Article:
In communities where the houses are old and deteriorating, take advantage of available screening programs offered by local health departments and have children checked regularly to see if they are suffering from lead poisoning. Because the early symptoms of lead poisoning are easy to confuse with other illnesses, it is difficult to diagnose lead poisoning without medical testing. Early symptoms may include persistent tiredness, irritability, loss of appetite, stomach discomfort, reduced attention span, insomnia, and constipation. Failure to treat children in the early stages can cause long-term or permanent health damage.
The current blood lead level which defines lead poisoning is 10 micrograms of lead per deciliter of blood. However, since poisoning may occur at lower levels than previously thought; various federal agencies are considering whether this level should be lowered further so that lead poisoning prevention programs will have the latest information on testing children for lead poisoning.
Consumers can be exposed to lead from paint.
Eating paint chips is one way young children are exposed to lead. It is not the most common way that consumers, in general, are exposed to lead. Ingesting and inhaling lead dust that is created as lead-based paint "chalks," chips, or peels from deteriorated surfaces can expose consumers to lead. Walking on small paint chips found on the floor, or opening and closing a painted frame window, can also create lead dust. Other sources of lead include deposits that may be present in homes after years of use of leaded gasoline and from industrial sources like smelting. Consumers can also generate lead dust by sanding lead-based paint or by scraping or heating lead-based paint.
Lead dust can settle on floors, walls, and furniture. Under these conditions, children can ingest lead dust from hand-to-mouth con- tact or in food. Settled lead dust can re-enter the air through cleaning, such as sweeping or vacuuming, or by movement of people throughout the house.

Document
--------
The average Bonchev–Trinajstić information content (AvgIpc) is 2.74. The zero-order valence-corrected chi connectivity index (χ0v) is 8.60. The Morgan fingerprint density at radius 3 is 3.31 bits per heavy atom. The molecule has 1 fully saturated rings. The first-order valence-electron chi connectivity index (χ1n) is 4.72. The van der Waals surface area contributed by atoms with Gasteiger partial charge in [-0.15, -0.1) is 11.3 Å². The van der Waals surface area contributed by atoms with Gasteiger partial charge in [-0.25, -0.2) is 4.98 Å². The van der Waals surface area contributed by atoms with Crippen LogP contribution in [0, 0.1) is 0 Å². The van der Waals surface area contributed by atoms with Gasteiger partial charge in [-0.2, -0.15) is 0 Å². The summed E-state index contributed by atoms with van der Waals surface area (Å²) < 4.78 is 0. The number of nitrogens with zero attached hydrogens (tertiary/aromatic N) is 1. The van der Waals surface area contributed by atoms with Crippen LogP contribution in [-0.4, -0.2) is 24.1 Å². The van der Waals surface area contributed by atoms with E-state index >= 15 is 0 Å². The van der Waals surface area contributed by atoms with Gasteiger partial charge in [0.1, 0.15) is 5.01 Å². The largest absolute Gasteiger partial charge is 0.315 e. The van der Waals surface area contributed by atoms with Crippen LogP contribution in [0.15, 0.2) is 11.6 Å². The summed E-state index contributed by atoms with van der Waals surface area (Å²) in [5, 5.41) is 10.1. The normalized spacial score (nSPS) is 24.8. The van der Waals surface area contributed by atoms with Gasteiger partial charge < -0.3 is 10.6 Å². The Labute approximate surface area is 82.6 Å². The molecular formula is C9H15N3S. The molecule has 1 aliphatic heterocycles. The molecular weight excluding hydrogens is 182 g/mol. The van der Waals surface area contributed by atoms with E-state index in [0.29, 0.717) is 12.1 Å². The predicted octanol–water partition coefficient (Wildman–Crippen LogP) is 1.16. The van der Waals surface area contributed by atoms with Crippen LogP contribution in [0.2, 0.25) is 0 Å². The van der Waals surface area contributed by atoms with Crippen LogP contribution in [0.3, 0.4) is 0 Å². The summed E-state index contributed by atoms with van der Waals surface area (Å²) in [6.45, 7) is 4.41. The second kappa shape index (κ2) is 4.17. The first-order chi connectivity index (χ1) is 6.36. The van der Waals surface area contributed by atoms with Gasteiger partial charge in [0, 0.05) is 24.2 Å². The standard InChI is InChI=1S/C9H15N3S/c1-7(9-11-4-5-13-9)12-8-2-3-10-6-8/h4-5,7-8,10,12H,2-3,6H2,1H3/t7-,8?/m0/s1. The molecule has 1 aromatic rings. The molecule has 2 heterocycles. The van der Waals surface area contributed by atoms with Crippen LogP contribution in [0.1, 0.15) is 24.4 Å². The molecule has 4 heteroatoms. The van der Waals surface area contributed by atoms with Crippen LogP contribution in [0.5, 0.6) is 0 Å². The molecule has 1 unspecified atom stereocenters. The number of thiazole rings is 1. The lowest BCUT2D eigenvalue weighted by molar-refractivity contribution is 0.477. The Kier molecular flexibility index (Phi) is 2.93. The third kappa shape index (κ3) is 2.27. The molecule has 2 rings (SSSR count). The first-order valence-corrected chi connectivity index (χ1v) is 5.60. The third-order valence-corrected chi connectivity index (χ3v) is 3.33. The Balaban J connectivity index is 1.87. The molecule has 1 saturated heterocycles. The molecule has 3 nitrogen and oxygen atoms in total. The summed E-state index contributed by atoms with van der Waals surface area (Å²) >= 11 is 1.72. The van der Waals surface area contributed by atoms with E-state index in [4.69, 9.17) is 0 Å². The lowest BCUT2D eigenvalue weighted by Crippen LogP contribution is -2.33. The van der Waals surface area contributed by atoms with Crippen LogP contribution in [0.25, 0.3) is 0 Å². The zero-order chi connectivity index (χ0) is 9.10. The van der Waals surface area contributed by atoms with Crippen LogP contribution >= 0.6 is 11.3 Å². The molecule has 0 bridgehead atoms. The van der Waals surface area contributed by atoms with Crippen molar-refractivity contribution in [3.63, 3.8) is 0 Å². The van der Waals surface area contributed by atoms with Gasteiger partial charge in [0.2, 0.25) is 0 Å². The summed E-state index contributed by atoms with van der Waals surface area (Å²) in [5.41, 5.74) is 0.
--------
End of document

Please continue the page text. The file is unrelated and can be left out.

Older homes may contain lead based paint.
Lead was used as a pigment and drying agent in "alkyd" oil based paint. "Latex" water based paints generally have not contained lead. About two-thirds of the homes built before 1940 and one-half of the homes built from 1940 to 1960 contain heavily-leaded paint. Some homes built after 1960 also contain heavily-leaded paint. It may be on any interior or exterior surface, particularly on woodwork, doors, and windows. In 1978, the U.S. Consumer Product Safety Commission lowered the legal maximum lead content in most kinds of paint to 0.06% (a trace amount). Consider having the paint in homes constructed before the 1980s tested for lead before renovating or if the paint or underlying surface is deteriorating. This is particularly important if infants, children, or pregnant women are present.
What is carbon monoxide (CO) and how is it produced in the home?
CO is a colorless, odorless, toxic gas. It is produced by the incomplete combustion of solid, liquid and gaseous fuels. Appliances fueled with gas, oil, kerosene, or wood may produce CO. If such appliances are not installed, maintained, and used properly, CO may accumulate to dangerous levels.
What are the symptoms of CO poisoning and why are these symptoms particularly dangerous?
Breathing CO causes symptoms such as headaches, dizziness, and weakness in healthy people. CO also causes sleepiness, nausea, vomiting, confusion and disorientation. At very high levels, it causes loss of consciousness and death.
This is particularly dangerous because CO effects often are not recognized. CO is odorless and some of the symptoms of CO poisoning are similar to the flu or other common illnesses.
Are some people more affected by exposure to CO than others?
CO exposures especially affect unborn babies, infants, and people with anemia or a history of heart disease. Breathing low levels of the chemical can cause fatigue and increase chest pain in people with chronic heart disease.
How many people die from CO poisoning each year?
In 1989, the most recent year for which statistics are available, thee were about 220 deaths from CO poisoning associated with gas-fired appliances, about 30 CO deaths associated with solid-fueled appliances (including charcoal grills), and about 45 CO deaths associated with liquid- fueled heaters.
How many people are poisoned from CO each year?Nearly 5,000 people in the United States are treated in hospital emergency rooms for CO poisoning; this number is believed to be an underestimate because many people with CO symptoms mistake the symptoms for the flu or are misdiagnosed and never get treated.